As the director of public relations and promotions, I worked with Scott Dinger at the Dobie Theatre from November 1995 until January 1998. Scott and I shared an office the size of a large bathroom, which allowed me to get to know him very well in a short amount of time. While I was employed at the theatre, Scott worked about 70 hours per week; a sick employee, a stopped-up toilet, a broken popcorn popper, a missing film were all his responsibilities, as well as the tribulations of being an independent theatre owner. The movie-distribution business isn't kind to owners who don't have a large company to back them up. I know this firsthand, since I practically grew up in the arthouse theatre my mother owns in Virginia. Independent theatre owners have the deck stacked against them by large corporate distributors in this age of "Independent Films." And yet Scott, and the Dobie, thrived. Anyone who can do what Scott has done for over 10 years deserves recognition.
I can honestly say that I have never met anyone as passionate, dedicated, creative, or understanding. I'd walk in to the office every weekday morning, usually at least 15 minutes late, and Scott would be there with a grin on his face. Owning a business staffed by employees who are mostly in college, I guess you get used to tardiness and mini-dramas on a daily basis. His employees are the most loyal I have ever seen (some, who are over 30, have worked there since college). I think patrons can feel the sense of pride that Scott's employees have when they attend a film at the Dobie. They love the theatre and care about what is going on there. They are almost overprotective, often chasing down people who bring in outside food and drink or gladly kicking out people who sneak in.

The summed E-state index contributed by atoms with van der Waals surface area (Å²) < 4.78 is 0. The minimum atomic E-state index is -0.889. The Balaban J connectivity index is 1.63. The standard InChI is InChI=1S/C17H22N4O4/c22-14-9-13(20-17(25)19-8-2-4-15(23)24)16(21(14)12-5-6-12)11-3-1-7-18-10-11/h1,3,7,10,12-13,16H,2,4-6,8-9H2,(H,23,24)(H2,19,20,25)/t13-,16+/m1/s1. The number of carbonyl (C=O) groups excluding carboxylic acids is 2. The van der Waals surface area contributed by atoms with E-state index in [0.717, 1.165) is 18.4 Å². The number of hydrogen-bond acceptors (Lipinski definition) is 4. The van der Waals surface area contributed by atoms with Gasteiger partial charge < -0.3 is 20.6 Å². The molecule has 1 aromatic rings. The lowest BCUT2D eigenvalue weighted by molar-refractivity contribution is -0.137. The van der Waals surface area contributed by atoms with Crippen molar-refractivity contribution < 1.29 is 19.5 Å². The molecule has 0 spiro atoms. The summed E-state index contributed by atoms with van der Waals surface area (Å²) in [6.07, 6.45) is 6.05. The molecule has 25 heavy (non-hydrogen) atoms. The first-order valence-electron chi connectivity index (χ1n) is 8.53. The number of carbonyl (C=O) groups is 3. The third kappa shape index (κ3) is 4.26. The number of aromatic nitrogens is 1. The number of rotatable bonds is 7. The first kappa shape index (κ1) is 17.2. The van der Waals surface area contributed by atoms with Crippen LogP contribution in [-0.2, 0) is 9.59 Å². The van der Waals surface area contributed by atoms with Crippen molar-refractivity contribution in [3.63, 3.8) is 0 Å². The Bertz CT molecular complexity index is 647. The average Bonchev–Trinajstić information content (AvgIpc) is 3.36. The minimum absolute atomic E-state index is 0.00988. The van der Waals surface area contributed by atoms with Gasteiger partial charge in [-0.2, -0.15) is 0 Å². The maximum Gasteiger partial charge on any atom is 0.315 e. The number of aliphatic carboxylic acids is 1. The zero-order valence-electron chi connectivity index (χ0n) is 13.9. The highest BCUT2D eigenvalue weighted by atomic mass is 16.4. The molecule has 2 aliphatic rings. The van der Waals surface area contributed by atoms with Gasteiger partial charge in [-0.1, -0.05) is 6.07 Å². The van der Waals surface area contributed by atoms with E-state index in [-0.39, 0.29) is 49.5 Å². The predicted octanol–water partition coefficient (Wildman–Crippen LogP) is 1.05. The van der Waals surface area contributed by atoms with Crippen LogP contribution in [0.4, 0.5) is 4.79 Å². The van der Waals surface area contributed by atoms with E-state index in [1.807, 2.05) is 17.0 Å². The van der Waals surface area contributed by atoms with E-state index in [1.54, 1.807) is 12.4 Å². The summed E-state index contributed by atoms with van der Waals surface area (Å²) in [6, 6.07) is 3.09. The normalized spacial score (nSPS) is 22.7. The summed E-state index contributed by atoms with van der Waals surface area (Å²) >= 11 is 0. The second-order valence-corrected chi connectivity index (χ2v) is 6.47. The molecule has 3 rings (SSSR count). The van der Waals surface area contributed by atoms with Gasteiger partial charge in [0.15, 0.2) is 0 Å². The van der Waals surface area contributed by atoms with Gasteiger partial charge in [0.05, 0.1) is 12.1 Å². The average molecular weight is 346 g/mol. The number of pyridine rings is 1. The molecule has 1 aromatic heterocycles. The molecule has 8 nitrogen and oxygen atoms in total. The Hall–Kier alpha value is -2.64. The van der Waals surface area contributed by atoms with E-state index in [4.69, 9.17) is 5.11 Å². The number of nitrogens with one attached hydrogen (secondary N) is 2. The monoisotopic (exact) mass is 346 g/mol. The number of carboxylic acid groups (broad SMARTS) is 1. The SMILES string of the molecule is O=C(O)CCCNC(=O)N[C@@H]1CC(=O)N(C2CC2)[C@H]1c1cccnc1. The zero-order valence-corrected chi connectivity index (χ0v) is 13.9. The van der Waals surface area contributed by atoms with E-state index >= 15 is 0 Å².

The Austin community respects and admires Scott for his willingness to show films that don't have distributors. The Dobie has frequently been a supporter of the underdog, giving validity and a voice to filmmakers whose films may have otherwise gone without recognition. He has done tireless work with the Austin Gay & Lesbian International Film Festival and his dedication to making sure the Dobie is run smoothly (even if that means being there from 9am-2am) always comes first. I respect him, not only for those things, but as a compassionate and patient person, not to mention a wonderful boss with a sense of humor that always remains intact. No matter what they say, the Dobie will never be the same. --Jody Hunsaker
Jody Hunsaker was the Dobie's director of public relations and promotions from 1995-98.
The Dobie Don
There are lots of reasons to admire my friend and colleague Scott Dinger -- his instrumental role in getting local film festivals off the ground; his willingness to take chances; his good-natured approach to just about everything -- but I guess that I admire him most for his tenacious vision of creating a first-class venue for filmgoing in Austin. I don't think of the Dobie Theatre as an "art theatre," as others do, but rather as an establishment that caters to both the highbrow and the lowbrow, all in the name of the love of movies. In my capacity as a film reviewer and as a patron, I've seen some great stuff at the Dobie Theatre. And, on occasion, I've seen movies that, to put it politely, stunk to high heaven. But regardless of whether its films were a hit or a miss, the Dobie Theatre had a mission: to be more than just a place to see movies. And, I think with Scott at the helm, the theatre achieved that goal and more. It made its mark. --Steve Davis
Steve Davis is a longtime Chronicle film reviewer.